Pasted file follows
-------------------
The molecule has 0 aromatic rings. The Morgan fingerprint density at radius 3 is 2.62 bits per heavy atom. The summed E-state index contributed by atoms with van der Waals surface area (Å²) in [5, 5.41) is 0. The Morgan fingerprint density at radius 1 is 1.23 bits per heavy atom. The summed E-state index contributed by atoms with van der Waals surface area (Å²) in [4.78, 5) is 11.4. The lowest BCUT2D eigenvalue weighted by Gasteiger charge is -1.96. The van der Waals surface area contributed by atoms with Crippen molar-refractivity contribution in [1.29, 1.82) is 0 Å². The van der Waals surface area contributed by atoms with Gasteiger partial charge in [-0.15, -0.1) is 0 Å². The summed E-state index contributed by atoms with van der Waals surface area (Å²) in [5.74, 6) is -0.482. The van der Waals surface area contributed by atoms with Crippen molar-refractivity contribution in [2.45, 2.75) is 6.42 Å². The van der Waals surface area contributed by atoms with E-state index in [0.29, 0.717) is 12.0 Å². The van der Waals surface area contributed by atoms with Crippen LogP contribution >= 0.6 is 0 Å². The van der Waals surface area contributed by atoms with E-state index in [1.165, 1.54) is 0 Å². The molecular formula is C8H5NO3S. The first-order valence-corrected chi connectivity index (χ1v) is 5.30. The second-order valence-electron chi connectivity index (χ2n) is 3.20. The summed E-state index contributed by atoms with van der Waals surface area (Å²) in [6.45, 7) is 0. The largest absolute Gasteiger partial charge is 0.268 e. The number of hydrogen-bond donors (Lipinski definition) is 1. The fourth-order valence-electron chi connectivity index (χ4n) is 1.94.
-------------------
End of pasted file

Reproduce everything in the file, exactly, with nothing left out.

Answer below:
The molecule has 0 aromatic rings. The Morgan fingerprint density at radius 3 is 2.62 bits per heavy atom. The summed E-state index contributed by atoms with van der Waals surface area (Å²) in [5, 5.41) is 0. The Morgan fingerprint density at radius 1 is 1.23 bits per heavy atom. The summed E-state index contributed by atoms with van der Waals surface area (Å²) in [4.78, 5) is 11.4. The lowest BCUT2D eigenvalue weighted by Gasteiger charge is -1.96. The van der Waals surface area contributed by atoms with Crippen molar-refractivity contribution in [1.29, 1.82) is 0 Å². The van der Waals surface area contributed by atoms with Gasteiger partial charge in [-0.15, -0.1) is 0 Å². The summed E-state index contributed by atoms with van der Waals surface area (Å²) in [5.74, 6) is -0.482. The van der Waals surface area contributed by atoms with Crippen molar-refractivity contribution in [2.45, 2.75) is 6.42 Å². The van der Waals surface area contributed by atoms with E-state index in [0.29, 0.717) is 12.0 Å². The van der Waals surface area contributed by atoms with Crippen LogP contribution >= 0.6 is 0 Å². The van der Waals surface area contributed by atoms with E-state index in [1.165, 1.54) is 0 Å². The molecular formula is C8H5NO3S. The first-order valence-corrected chi connectivity index (χ1v) is 5.30. The second-order valence-electron chi connectivity index (χ2n) is 3.20. The summed E-state index contributed by atoms with van der Waals surface area (Å²) in [6.45, 7) is 0. The largest absolute Gasteiger partial charge is 0.268 e. The number of hydrogen-bond donors (Lipinski definition) is 1. The fourth-order valence-electron chi connectivity index (χ4n) is 1.94.